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Next: 2 What is Security Up: 1 Introduction Previous: 1.1 The Internet

1.2 Why is Security on the Internet an Issue?

In the ``real'' world, where information is exchanged in physical form, there is a great deal of security infrastructure, built up over literally thousands of years, that we take for granted.

The postal service is a good example. For a nominal fee, you are able to send a message anywhere in the world. If you want that message to be private, you enclose it within an envelope. Tampering or changing the message would require breaking the seal on the envelope and committing Federal crime. If you wish to make sure that your message was received, you ask for a return receipt. To make sure that the person who received the message was the one you intended him to be, you might check his or her signature. He or she might check yours.

Now imagine that someone has just constructed a brand-new postal service from scratch. The service operates at blinding speed, sorting and forwarding messages through various postal clearinghouses in seconds instead of days. But the new service has some drawbacks. Anyone can be a postmaster, and there is nothing to prevent a postmaster from making copies of the mail as it passes through his clearinghouse. Messages are written on postcards, and instead of signatures and return receipts, all message identification is written in identical block letters: ``This message is from John at ZDS.'' So the postcard-sorters can't help but see entire messages; there is little to prevent a phony message from being swapped out for a genuine one; there is no guarantee that the persons on either end of the message exchange are the people on the address; and there is no means of verifying that a message was received.

Such a postal service exists today, and it is known as the Internet. By design, the Internet allows wiretapping, and it is estimated that 20of the message traffic sent via the Internet is copied and stored somewhere (by someone other than sender and receiver) for later reference. Most messages are sent as plain block text... an intercepted message can be read by different software platforms.

Businesses are now viewing the Internet as another possible distribution channel that can inexpensively reach a vast, international marketplace. Products can be attractively presented with rich graphics and detailed descriptions, and customers can have a convenient, fast communications channel in which to obtain a quotation and place an order.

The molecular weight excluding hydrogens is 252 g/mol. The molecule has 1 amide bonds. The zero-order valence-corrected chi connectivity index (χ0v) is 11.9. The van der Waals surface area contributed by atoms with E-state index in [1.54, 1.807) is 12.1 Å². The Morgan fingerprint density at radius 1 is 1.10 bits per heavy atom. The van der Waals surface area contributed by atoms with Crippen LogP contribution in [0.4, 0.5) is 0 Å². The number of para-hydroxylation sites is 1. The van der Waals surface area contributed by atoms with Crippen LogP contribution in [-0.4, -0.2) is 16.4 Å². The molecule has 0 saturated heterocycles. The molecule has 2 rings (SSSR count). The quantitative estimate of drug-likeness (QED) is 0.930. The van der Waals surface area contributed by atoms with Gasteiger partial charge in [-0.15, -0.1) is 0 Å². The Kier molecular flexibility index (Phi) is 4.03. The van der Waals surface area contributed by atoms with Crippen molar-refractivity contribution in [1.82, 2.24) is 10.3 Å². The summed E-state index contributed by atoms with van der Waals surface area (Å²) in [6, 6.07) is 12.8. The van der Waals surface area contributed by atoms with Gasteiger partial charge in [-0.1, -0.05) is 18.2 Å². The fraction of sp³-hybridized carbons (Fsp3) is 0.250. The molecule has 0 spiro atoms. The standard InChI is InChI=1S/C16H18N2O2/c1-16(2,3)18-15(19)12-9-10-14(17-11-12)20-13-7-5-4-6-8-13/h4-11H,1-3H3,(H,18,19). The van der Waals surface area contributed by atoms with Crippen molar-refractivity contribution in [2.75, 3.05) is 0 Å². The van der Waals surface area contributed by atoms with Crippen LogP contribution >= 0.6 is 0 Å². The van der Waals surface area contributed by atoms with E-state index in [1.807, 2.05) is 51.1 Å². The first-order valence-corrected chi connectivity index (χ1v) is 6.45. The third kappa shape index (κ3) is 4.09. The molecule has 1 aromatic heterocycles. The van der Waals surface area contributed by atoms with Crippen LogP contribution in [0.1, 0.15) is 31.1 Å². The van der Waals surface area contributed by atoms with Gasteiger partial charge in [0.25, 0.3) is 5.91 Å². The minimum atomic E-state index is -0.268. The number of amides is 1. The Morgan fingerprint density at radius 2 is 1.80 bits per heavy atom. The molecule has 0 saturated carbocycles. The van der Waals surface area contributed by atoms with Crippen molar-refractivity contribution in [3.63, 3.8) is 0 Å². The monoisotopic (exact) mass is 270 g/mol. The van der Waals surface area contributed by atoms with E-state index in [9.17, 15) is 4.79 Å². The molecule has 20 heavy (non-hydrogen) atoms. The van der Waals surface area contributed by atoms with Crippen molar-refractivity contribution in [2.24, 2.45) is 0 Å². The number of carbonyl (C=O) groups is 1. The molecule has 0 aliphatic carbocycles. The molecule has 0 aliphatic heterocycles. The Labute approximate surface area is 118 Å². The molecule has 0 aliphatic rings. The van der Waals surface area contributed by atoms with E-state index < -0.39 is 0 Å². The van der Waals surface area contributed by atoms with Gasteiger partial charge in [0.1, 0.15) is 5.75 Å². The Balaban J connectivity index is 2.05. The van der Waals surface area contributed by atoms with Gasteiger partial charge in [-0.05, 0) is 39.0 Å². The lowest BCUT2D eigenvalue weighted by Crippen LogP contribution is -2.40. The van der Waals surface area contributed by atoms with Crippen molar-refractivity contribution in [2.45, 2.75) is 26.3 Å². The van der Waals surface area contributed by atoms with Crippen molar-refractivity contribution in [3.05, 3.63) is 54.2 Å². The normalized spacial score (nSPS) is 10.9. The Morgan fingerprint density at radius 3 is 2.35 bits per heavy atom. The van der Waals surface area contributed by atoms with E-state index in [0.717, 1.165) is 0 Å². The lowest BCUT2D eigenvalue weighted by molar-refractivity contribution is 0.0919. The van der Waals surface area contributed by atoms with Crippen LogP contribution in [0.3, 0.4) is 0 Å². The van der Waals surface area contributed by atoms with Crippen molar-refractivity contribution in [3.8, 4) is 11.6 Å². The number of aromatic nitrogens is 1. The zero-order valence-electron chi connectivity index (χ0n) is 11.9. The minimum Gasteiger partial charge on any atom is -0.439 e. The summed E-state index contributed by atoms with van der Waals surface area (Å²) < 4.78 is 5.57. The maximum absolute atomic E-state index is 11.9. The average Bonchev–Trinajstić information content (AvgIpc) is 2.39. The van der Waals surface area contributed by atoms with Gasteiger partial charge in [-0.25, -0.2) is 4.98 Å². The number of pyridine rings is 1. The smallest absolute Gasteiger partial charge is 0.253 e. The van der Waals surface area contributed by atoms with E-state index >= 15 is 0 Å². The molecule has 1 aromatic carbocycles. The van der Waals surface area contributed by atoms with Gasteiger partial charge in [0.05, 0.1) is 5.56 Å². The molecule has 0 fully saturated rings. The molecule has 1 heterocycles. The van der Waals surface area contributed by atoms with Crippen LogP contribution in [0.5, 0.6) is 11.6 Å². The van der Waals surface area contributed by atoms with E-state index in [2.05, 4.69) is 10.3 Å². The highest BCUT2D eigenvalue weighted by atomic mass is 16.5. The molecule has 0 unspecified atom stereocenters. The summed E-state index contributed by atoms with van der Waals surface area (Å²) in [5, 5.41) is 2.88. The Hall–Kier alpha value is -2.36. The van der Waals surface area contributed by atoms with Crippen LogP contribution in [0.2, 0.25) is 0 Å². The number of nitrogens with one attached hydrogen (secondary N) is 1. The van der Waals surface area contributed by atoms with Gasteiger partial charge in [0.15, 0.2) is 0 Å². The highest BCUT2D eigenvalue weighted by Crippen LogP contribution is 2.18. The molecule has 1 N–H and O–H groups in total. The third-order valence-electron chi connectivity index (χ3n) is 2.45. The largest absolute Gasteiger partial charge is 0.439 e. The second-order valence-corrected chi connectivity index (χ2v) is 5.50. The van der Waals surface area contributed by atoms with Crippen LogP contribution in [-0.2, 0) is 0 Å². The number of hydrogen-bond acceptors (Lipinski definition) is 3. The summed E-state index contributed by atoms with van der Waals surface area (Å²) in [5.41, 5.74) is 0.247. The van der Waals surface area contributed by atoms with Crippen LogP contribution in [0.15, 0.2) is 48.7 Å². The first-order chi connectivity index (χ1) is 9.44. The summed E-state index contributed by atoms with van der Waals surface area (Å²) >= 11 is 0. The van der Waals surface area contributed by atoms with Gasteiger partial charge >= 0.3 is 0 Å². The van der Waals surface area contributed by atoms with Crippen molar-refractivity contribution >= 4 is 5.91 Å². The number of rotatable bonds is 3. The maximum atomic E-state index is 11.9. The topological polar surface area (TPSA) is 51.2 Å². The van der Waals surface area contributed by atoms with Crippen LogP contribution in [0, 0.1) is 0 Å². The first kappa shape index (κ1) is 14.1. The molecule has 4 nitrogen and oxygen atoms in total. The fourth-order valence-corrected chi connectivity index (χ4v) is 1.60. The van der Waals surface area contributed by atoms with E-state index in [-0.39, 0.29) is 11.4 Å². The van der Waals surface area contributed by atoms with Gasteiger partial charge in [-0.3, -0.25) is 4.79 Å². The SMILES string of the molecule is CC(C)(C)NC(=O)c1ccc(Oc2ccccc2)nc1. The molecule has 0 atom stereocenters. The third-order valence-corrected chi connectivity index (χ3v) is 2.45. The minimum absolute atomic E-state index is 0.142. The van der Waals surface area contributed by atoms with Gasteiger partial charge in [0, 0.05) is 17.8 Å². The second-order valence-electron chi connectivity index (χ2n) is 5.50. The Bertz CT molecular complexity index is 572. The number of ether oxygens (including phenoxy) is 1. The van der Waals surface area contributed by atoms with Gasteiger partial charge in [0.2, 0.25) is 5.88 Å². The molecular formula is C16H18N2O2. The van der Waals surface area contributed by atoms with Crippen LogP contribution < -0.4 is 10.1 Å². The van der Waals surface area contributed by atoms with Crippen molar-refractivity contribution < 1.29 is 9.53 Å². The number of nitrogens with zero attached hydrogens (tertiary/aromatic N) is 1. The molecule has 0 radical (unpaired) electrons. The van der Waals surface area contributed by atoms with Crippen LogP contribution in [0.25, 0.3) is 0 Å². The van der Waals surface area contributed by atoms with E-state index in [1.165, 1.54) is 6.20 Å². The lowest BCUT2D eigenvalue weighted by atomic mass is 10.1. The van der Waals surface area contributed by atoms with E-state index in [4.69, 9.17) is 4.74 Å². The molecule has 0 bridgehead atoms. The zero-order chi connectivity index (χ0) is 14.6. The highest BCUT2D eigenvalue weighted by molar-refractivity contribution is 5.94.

Security, however, continues to be a point of concern and a barrier for commercial transactions over the Internet. The building block architecture of the Internet dictates that, for the most part, communications must pass though many computer systems to link the parties in a transaction. Each interconnecting computer system represents a potential security vulnerability. A security breach at any point potentially has a wide reaching effect on a large number of users and institutions. In addition, telecommunications facilities that transmit price quotations, product plans, or other guarded information are subject to penetration from unauthorized parties.

Several break-ins on government computers and those managed by Internet service providers have been well publicized. Most of these break-ins resulted from attackers exploiting vulnerabilities in host and network security that allow capture of a user's password. Such incidents raise concern among those using the Internet for non-commercial purposes, and they discourage businesses considering use of the Internet as a commercial channel. Unless security problems are fixed, companies whose survival may depend on proprietary trade secrets and closely guarded cost and price information, and financial institutions required to provide a payments infrastructure will not participate. Without the support of financial institutions, it will not be possible to gather the critical density of businesses necessary for a healthy marketplace to develop.

next up previous
Next: 2 What is Security Up: 1 Introduction Previous: 1.1 The Internet
Denis Arnaud